2011-2015 Renault Latitude: Used Review
Depreciation has made the Latitude a bit of a bargain for used car buyers, just be mindful of servicing costs. Haggle hard for a diesel Luxe or Privilege model, as we think the Latitude is best suited as a comfortable and refined cruiser.
Price & Specs8
Interior & Practicality8
Performance & Economy6
Ride & Handling7.5
Running Costs4.5
6.8DiscoverAuto Rating

The Renault Latitude was introduced to the Australian market in 2011 to compete against mid-size rivals like the Toyota Camry, Mazda 6, and Volkswagen Passat.

With a generous equipment list, competitive pricing and traditional three-box styling, the Latitude was designed as a conservative replacement for the unloved Laguna.

Model tested: 2011 Renault Latitude Luxe
Price when new: $42,490 (list price)
Engine: 2.5L V6, six-speed automatic
Power and torque: 133kW/235Nm
Quoted fuel consumption: 9.7L/100km combined
Real life consumption: 11.2L/100km combined 

Renault Australia has long struggled to shift midsize passenger cars. The second generation Laguna only ever saw moderate success when it launched in the Aussie market in 2002, and that quickly tapered off. The third generation arrived in 2007 but failed to save the Laguna nameplate. In 2011, the Laguna bowed out and in came the Latitude – landing on our shores just a few months after being unveiled overseas.

Interior & Practicality: 8.0/10

While larger in every dimension, the Latitude’s proportions were clearly based off its donor car – the long front overhang, rising belting and stocky boot are all classic Laguna – but the design language showed a notable departure from their current crop of cars.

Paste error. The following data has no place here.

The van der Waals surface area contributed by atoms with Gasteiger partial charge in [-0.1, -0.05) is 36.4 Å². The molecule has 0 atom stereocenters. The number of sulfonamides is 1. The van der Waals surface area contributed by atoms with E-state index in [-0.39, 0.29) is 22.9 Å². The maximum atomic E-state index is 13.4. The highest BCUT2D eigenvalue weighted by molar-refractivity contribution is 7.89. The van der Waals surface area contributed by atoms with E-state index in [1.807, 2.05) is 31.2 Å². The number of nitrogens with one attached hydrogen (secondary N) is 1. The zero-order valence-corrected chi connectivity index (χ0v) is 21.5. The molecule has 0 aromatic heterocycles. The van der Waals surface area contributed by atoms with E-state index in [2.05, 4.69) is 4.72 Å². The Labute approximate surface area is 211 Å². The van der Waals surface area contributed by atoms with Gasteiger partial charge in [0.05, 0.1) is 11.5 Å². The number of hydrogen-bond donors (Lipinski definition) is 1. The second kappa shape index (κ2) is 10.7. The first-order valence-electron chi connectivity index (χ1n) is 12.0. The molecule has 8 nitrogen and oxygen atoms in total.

A high-mounted chrome grille was something you’d expect from German or Asian competitors and the rear end was understated but handsome. It also ditched the lift back bootlid in favour of a traditional sedan body style, favoured by the Korean domestic market the Latitude (née Renault-Samsung SM5) hails from.

Moving inside, while the dashboard was entirely new, a lot of the design and switchgear was carried over from the Laguna, giving the Latitude a decidedly more Euro flavour than its Korean sibling, the Koleos.

The materials were mostly what you’d expect from the class, but the build quality was lacking. The centre console creaks over bumps and during cornering, and the door’s grab handles feel flimsy. But where the Latitude wins back points is in passenger space – there’s a lot of it. My 193cm frame can comfortably sit being my driving position, with my hair only just bushing the roof lining thanks to that front-to-back panoramic sunroof.

Luckily, there’s enough room for my legs that I can slouch down and create more headroom.

“Where the Latitude does win back points is space – there’s a lot of it.”

Price & Specs: 8.0/10

The spec sheet was generous as the 2011 Renault Latitude was positioned as a premium offering. The Luxe model (renamed the Privilege in the facelift) includes rare-for-the-segment luxuries like a fragrance diffuser and massaging driver’s seat.

Other niceties included the aforementioned panoramic sunroof, 18” alloys, a proximity key, satellite navigation, tyre pressure monitoring, a 10-speaker Bose sound system, front and rear parking sensors with a reversing camera, and leather upholstery.